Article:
“Professional and leadership skills are crucial to success as a lawyer,” says Fordham Law Associate Dean for Academic Affairs Linda Sugin. “Law schools are just starting to recognize that we have a really important role to play in teaching students how to foster inclusion, communicate effectively, and navigate differences with sensitivity, empathy, and skill.”
As part of Fordham Law’s commitment to making professionalism a core part of legal education, the Law School recently held its first ever spring orientation for first-year law students returning from their winter break. In preparation, every student completed a set of online modules developed by Open Mind, an organization dedicated to fostering understanding across differences by teaching concepts from moral and social psychology. In the class session, students focused on recognizing cognitive distortions and constructively engaging with each other on contemporary legal issues, including artificial intelligence, LGBTQ rights, immigration, abortion, incarceration, and drug decriminalization. Students practiced identifying the moral foundations underlying their positions and crafting arguments that appealed to the moral foundations of students who disagreed with them. The session was designed to teach students how to disagree for understanding, and how to make more compelling legal arguments by expanding their moral foundation perspective.
Rosevelie Márquez Morales ’02, adjunct professor and East Coast diversity director at Sidley Austin LLP, taught the session on cultivating inclusive environments, opening with Chimamanda Ngozi Adichie’s TED Talk, “The Danger of a Single Story.” She offered students strategies for interrupting bias and becoming an inclusive leader. Professor Morales offered recommendations for allyship, and introduced students to “imposter syndrome,” which is felt by many law students, as well as 65 percent of the legal profession. Students practiced recognizing situations in which people were treated with bias, by analyzing a series of hypotheticals about lawyers and law students. They left armed with tools for fostering greater inclusion in their classrooms and work places.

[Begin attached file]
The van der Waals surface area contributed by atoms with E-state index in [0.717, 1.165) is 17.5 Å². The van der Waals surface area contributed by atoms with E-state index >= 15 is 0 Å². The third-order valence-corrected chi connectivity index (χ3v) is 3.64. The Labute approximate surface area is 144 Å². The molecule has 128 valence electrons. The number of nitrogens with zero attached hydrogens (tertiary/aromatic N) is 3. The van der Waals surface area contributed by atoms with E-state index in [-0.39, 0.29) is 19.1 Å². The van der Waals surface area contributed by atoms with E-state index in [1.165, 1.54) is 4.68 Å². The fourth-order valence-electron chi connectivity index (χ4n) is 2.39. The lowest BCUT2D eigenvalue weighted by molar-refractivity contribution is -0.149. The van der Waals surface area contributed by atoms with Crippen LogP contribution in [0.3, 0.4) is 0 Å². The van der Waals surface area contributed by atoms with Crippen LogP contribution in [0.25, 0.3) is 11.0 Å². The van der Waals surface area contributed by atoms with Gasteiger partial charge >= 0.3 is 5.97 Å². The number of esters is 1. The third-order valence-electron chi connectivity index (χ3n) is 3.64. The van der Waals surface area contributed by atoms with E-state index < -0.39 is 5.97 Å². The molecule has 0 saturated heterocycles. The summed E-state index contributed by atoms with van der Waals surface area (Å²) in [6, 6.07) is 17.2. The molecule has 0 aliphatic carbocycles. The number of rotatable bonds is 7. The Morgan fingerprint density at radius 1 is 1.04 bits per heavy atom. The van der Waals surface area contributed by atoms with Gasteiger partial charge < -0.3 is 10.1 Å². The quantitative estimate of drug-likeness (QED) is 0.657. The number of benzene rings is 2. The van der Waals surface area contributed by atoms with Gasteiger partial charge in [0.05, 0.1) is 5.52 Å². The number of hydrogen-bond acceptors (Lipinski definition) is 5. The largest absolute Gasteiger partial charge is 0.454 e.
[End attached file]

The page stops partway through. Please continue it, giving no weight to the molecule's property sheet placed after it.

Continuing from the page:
Why hold an orientation at the start of the spring semester? “Fall orientation is just too early,” Sugin explained. “Now, the students know each other well enough to have the difficult conversations that people in a community should have. They recognized some of their differences in background, identity, and politics, but were able to come together and seek common ground.”
Rounding out the day’s events was an open discussion with Dean Matthew Diller. After the tumult of the first semester of law school and before diving into the second, the forum was an opportunity to take a moment to ask, “What does the law school experience mean as a whole?” Dean Diller also asked students how the first semester did or did not meet their expectations, inviting them to share what surprised them. The freewheeling discussion then turned to the rule of law, a persistent theme in current headlines.
“Professionalism is the most important thing students need, and it is the biggest hole in law school curriculum,” emphasized Sugin. “At Fordham, we are committed to helping students develop into lawyers who can work effectively with everyone.”